Under the city's Sluta Skjut (Stop Shooting) scheme, nine known gang members were on Tuesday forced to attend a meeting where they were confronted by police, nurses, bereaved parents, social workers and others, all of whom sought to convince them to leave their criminal lives.
Sintèus told a press conference that he was worried that the fatal shooting of Jaffar, a 15-year-old boy, on Saturday night in a pizzeria near Malmö's Möllevånstorget square, would change the dynamic of the so-called 'call-in'.
“I can honestly say that I was worried before this call-in,” he said. “I would like to say that this was a call-in where we could tell with all of them that it sunk in.”
The nine men had all been sentenced for various crimes, and had to attend the meeting as part of their probation. Three of those invited chose not to come, thereby risking a 15-day prison sentence.
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The meeting was the third since the Sluta Skjut project began last year. The project uses the Group Violence Intervention technique developed by Professor David Kennedy, who leads the National Network for Safe Communities (NNSC) at John Jay College in New York.
NNSC claims that the technique cut youth homicide in Boston by 63 percent and the number of shootings by 27 percent when it was launched there in the 1990s.
The police briefly uploaded a video of a rehearsal involved carried out before the event took place on Tuesday but later took it down. The Sydsvenskan newspaper published a clip on its website (In Swedish).
The video shows Dejan, from the local probation services; Sedat Arif, a Malmö city councillor from Macedonia who explained his tough upbringing in Rosengård, Anna Kosztovics, who leads the unit helping gang members leave crime, and Ebba, a deacon from the Swedish church, as well as two police officers and Ola Sjöstrand, Malmö's chief prosecutor.
Boel Håkansson, with the Swedish police's national unit NOA, said that so far 30 young men had shown interest in leaving criminal life. “That's one result of the work in Sluta Skjut, but we have a lot more to do,” she said.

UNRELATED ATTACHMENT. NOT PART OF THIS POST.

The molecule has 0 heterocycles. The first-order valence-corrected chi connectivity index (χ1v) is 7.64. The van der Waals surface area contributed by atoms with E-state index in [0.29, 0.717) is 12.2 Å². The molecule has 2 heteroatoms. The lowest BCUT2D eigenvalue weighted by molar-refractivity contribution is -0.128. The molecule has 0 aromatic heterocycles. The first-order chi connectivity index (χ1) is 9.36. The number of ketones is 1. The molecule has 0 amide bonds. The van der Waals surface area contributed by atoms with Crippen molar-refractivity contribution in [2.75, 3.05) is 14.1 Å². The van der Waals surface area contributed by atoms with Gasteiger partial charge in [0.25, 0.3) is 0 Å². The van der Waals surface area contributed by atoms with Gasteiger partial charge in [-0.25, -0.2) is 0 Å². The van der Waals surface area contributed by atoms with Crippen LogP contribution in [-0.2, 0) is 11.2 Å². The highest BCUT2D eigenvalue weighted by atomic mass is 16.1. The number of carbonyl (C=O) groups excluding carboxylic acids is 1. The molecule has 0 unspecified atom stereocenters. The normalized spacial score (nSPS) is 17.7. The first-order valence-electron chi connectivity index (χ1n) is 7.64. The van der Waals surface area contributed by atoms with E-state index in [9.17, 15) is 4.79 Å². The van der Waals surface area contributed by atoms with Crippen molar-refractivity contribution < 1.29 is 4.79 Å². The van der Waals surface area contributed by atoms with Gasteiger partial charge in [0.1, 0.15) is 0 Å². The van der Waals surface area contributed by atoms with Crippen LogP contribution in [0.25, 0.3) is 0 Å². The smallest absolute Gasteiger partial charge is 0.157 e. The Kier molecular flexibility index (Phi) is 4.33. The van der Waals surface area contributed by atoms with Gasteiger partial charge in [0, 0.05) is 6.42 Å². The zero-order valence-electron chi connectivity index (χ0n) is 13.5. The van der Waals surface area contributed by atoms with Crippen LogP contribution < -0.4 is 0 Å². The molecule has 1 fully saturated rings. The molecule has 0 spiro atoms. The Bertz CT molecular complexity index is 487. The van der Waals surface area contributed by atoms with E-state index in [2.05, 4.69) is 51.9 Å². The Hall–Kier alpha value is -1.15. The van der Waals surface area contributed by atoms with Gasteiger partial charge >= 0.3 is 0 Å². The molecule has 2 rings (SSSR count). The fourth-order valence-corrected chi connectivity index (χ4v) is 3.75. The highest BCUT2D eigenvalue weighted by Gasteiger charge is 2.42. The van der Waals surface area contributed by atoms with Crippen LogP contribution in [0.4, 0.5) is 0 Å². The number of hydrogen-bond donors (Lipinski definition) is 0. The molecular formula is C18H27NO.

She also stressed that, even after the shootings last Saturday and on Monday, the number of fatal shootings since the project began was still down dramatically on 2018.
At Tuesday's meeting, the nine young men were lectured by Lizette Vargas, a nurse who has helped treat some of those admitted to Malmö University Hospital with bullet wounds.
“I told them what it looks like when someone comes into the accident and emergency department with bullet wounds,” she said at the press conference, according to the Sydsvenskan newspaper. “I explained how we in our profession feel when we look after a trauma patient and handle their friends and relatives.”
She said that she felt the men had been affected by what she said. “They became upset. We had made contact when our eyes met. You can tell it's sinking in.”
At the meeting on Tuesday there were more than 70 people, including representatives of sports clubs, religious organisations, and the local city government, all of whom offered various services to help the men leave criminal life.
A mother, whose adult son had died of an illness, told the men what it was like to lose a child.
But as well as the soft sell, there was a harder message.
“We are not going to accept that either you, or those you hang about with, use guns or violence,” Sintéus told them. “If you choose to continue doing that nonetheless, the police and other authorities are going to have a minute focus on everyone in the most violent group.”
Under Group Violence Intervention, police put the lives of those deemed to still be engaged in violent crime under the microscope, carrying out frequent spot checks on them.
“We know who you are and who you hang out with,” added Glen Sjögren, who has worked for Malmö police for 40 years. “We do not want more young kids to end their lives in a pool of blood.”